And which are the elements that articulate the ethics of care? This ethics requires not only a vocational attitude, which is essential, but also the development of other attitudes and virtues necessary to convert a minimum (the due treatment to elderly) into a maximum: the correct practice and professional excellence. Some virtues that should guide the profession of nursing to achieve professional excellence would be the following ones:
– Compassion for the person who depends on the nurse. Compassion is the ability to locate where the person suffering.
– Competition: it’s the reasoning ability, skills, experience and motivation to respond to the issues raised in the exercise of the profession. The good nurse tries to be excellent in the course of their work. Competition should therefore complement the compassion because compassion without competition would only be a good intention while competence without compassion can be inhumane.
– Trust: This is a relationship that should be essential between the elderly and the nurse, as it presupposes both truthfulness and mutual respect. The elderly receive adequate treatment only if he or she can feel safe and supported by medical staff and nurses. So honesty is a core value too. Hence we can understand the relevance of this virtue in an ethics of care.
– Responsibility: The nurse must feel responsible for the welfare of the person who has been entrusted to their care.
– Attention: The core of the practice of care should always be the patient. Hence the main interest of nurses should be the search for internal goods of their profession and not external goods, as could be the profit. Otherwise, the health profession would be flawed.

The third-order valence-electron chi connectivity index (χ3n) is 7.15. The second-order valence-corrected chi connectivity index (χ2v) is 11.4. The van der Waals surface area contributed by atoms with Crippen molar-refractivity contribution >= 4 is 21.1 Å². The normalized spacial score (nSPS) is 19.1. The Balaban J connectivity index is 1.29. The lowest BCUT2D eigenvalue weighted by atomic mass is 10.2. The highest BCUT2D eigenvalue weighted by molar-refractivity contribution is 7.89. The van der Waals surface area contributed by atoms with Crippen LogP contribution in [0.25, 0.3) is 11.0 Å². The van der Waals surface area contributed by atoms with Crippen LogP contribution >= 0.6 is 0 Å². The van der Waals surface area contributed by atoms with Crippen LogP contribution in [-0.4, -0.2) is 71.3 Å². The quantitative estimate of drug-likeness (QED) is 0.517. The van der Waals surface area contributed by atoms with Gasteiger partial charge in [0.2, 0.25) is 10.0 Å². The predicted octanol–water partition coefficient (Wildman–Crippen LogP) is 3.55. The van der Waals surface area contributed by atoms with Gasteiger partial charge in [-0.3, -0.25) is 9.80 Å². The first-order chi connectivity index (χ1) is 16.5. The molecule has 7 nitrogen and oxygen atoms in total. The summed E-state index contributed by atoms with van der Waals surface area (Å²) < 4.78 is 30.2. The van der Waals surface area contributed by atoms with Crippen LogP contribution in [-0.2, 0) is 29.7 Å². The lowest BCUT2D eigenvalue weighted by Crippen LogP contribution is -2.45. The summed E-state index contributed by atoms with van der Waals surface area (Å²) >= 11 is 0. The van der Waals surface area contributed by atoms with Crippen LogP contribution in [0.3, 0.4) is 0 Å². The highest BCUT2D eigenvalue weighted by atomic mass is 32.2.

These virtues embody the ethics of care that is necessary to promote the education of healthcare not only to prevent the abuses that might occur in nursing profession, but to promote a professional excellence. Professionals should always aspire to excellence. Only in this way elderly can regain the care and respect they deserve in our society.

Reference:
Gilligan, Carol. In a different voice: psychological theory and women’s development. Harvard University press, Cambridge, Ma., 1982.

New work on neuroethics in Spain.

The growing relevance of neurosciences within Bioethics leads to the appearance of new Centres dedicated to the study of neuroethics around the world. This is the case of a new group just appeared at my home University, the University of Valencia. I would like to dedicate my first contribution to this blog to introduce this group, and specifically the first contributions that they are beginning to produce. I do this because these first contributions are being published in Hispanic journals and for that reason they would not be accessible to the English audience. Continue reading